Getting rid of an absent, undedicated, or counterproductive director is a delicate task, especially when he or she has a number of years left on their term. While “putting up” with a disruptive director may be possible, it becomes impractical when other directors threaten to resign as a result, and is further complicated if the director refuses to resign him or herself. A disjointed board can be a “nail in the coffin” of an otherwise functional organization.
While it is always possible for the rest of the board to vote against a disruptive director, sometimes it is prudent to resort to formal removal procedures. Generally, the removal process for directors is set out in an organization’s by-laws, but to the extent that such by-laws are silent on this issue, an organization seeking to remove a director must look to its governing statute.
For federally incorporated organizations, section 130 of the Canada Not-for-profit Corporations Act (S.C. 2009, c. 23) (the “CNCA”) provides for the removal of directors by members, specifying that members may by ordinary resolution at a special meeting remove any director or directors from office. Importantly, under the CNCA a director that was elected by a specific class or group of members that had the exclusive right to elect such director, may only be removed by an ordinary resolution of the members of that particular class or group.
Since the board (or any officer specified in an organization’s by-laws) can convene a special meeting of the members at any time, the main avenue for removing a director is to call a special meeting of the members and put the removal of the disruptive director to a vote. The ability for members to remove a director is generally understood as being absolute, with members being able to remove directors at any time and for any reason.
Notwithstanding this absolute right, it may be prudent to apply certain principles of procedural fairness to any removal process, particularly one initiated by fellow board members. This regard to procedural fairness stems from Canadian case law and can generally be satisfied by:
(i) disclosing to members the reasons behind the request to have the director removed;
(ii) allowing the director in question an opportunity to respond to the allegations against him or her; and
(iii) permitting the director in question to be present at the meeting where removal is voted on by the members.
Unless prohibited specifically by an organization’s by-laws, section 131 of the CNCA allows a director who is the subject of a removal vote to provide a written statement to the members, giving reasons for opposing his or her removal. The board is required, at law, to circulate this written statement to the members immediately and is also required to follow all of the relevant procedures set out in the CNCA for calling a special meeting of members (e.g. notice requirements). The board must be sure to follow any additional removal procedures that may be set out in the organization’s by-laws or discipline policy.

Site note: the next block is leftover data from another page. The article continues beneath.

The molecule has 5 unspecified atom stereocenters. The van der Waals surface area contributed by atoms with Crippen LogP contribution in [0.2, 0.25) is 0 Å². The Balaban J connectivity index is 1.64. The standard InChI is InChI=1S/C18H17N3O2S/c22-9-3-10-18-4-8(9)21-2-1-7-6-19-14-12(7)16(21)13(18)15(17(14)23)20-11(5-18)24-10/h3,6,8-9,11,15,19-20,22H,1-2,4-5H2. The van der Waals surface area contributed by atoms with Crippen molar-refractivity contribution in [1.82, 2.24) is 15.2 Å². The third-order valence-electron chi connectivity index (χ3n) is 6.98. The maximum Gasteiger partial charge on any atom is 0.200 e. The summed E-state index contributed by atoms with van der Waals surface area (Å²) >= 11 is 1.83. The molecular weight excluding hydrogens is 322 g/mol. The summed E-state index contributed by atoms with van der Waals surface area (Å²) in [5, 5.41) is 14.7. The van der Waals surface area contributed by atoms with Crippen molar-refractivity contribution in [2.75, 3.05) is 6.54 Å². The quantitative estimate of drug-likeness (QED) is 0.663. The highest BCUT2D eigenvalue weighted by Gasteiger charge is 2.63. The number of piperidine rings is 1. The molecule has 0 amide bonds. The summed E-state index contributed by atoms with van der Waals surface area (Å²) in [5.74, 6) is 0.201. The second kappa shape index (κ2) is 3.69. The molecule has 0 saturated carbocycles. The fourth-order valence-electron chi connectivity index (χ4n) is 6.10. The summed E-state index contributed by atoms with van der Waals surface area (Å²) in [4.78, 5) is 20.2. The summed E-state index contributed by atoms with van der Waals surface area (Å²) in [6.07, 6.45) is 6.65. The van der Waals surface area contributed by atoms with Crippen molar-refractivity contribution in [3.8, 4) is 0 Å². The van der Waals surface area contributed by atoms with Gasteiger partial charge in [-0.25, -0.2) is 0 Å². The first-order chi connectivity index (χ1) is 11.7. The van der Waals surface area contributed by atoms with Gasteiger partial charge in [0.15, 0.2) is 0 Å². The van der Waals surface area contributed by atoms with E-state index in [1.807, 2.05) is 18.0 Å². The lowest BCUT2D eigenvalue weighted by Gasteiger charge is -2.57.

Notably, although a corporation’s by-laws may contain provisions facilitating the removal of a director, given section 130 of the CNCA (described above), any provision in a by-law that allows the directors to remove another director would be considered invalid. The by-laws may, however, contain provisions which provide for a director’s automatic removal in certain circumstances. For instance, absenteeism is a common problem and a corporation’s by-laws may lawfully provide that a director who is absent from a certain number of board meetings is deemed to have resigned or is otherwise disqualified from serving on the board.
Once a director is validly removed from the board, subject to the organization’s by-laws, the resulting vacancy may be filled either by: (i) the members (either at the same or a subsequent meeting);or (ii) the directors. Again, if the removed director was elected by a particular class or group of members, then the resulting vacancy must be filled by the members of that class or group.
Finally, boards of not-for-profit corporations should, when dealing with issues surrounding the potential removal of a fellow director, be mindful not only of the applicable legislation governing their organization, but also of any other provincial legislation that may be relevant to consider based on the particular province in which they operate. If, for instance, certain allegations of impropriety are made against a director, the board should consider whether they or the corporation could be exposed to a claim for defamation by the relevant director. In this example, it would also be important to keep in mind that the law of defamation varies between Quebec and Canada’s other provinces. In all cases, the lawyers in Miller Thomson’s Social Impact Group can help navigate the relevant rules and develop an appropriate strategy for addressing the situation.